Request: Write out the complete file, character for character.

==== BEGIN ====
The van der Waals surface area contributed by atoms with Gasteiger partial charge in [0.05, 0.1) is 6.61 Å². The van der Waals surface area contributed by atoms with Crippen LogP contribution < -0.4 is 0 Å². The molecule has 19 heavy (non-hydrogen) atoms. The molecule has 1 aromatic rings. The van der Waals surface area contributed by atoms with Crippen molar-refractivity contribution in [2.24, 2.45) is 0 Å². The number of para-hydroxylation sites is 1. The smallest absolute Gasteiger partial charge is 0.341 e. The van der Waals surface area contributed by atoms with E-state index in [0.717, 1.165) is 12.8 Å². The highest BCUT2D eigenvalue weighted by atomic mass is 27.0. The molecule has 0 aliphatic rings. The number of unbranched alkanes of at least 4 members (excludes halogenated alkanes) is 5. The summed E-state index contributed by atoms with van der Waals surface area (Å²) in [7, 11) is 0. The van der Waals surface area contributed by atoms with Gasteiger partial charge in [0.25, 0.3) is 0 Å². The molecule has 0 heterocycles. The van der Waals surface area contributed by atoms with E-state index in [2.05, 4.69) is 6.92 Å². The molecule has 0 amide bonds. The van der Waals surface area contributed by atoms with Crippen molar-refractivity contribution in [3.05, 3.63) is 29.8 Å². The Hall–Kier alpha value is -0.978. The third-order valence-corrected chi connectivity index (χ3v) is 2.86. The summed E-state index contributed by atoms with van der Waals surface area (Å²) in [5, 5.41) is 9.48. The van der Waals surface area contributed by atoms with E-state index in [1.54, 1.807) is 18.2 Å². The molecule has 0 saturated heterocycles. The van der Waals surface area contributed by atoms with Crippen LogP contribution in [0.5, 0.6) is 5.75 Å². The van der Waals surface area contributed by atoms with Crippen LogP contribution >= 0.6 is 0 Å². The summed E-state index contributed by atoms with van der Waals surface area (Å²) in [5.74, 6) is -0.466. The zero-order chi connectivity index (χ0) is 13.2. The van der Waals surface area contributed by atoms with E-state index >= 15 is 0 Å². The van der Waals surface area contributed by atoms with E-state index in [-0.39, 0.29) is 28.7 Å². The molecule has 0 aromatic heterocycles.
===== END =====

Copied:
The van der Waals surface area contributed by atoms with Gasteiger partial charge in [0.05, 0.1) is 6.61 Å². The van der Waals surface area contributed by atoms with Crippen LogP contribution < -0.4 is 0 Å². The molecule has 19 heavy (non-hydrogen) atoms. The molecule has 1 aromatic rings. The van der Waals surface area contributed by atoms with Crippen molar-refractivity contribution in [2.24, 2.45) is 0 Å². The number of para-hydroxylation sites is 1. The smallest absolute Gasteiger partial charge is 0.341 e. The van der Waals surface area contributed by atoms with E-state index in [0.717, 1.165) is 12.8 Å². The highest BCUT2D eigenvalue weighted by atomic mass is 27.0. The molecule has 0 aliphatic rings. The number of unbranched alkanes of at least 4 members (excludes halogenated alkanes) is 5. The summed E-state index contributed by atoms with van der Waals surface area (Å²) in [7, 11) is 0. The van der Waals surface area contributed by atoms with Gasteiger partial charge in [0.25, 0.3) is 0 Å². The molecule has 0 heterocycles. The van der Waals surface area contributed by atoms with E-state index in [2.05, 4.69) is 6.92 Å². The molecule has 0 amide bonds. The van der Waals surface area contributed by atoms with Crippen molar-refractivity contribution in [3.05, 3.63) is 29.8 Å². The Hall–Kier alpha value is -0.978. The third-order valence-corrected chi connectivity index (χ3v) is 2.86. The summed E-state index contributed by atoms with van der Waals surface area (Å²) in [5, 5.41) is 9.48. The van der Waals surface area contributed by atoms with E-state index in [1.54, 1.807) is 18.2 Å². The molecule has 0 saturated heterocycles. The van der Waals surface area contributed by atoms with Crippen LogP contribution in [0.5, 0.6) is 5.75 Å². The van der Waals surface area contributed by atoms with Crippen LogP contribution >= 0.6 is 0 Å². The summed E-state index contributed by atoms with van der Waals surface area (Å²) in [5.74, 6) is -0.466. The zero-order chi connectivity index (χ0) is 13.2. The van der Waals surface area contributed by atoms with E-state index >= 15 is 0 Å². The van der Waals surface area contributed by atoms with E-state index in [-0.39, 0.29) is 28.7 Å². The molecule has 0 aromatic heterocycles.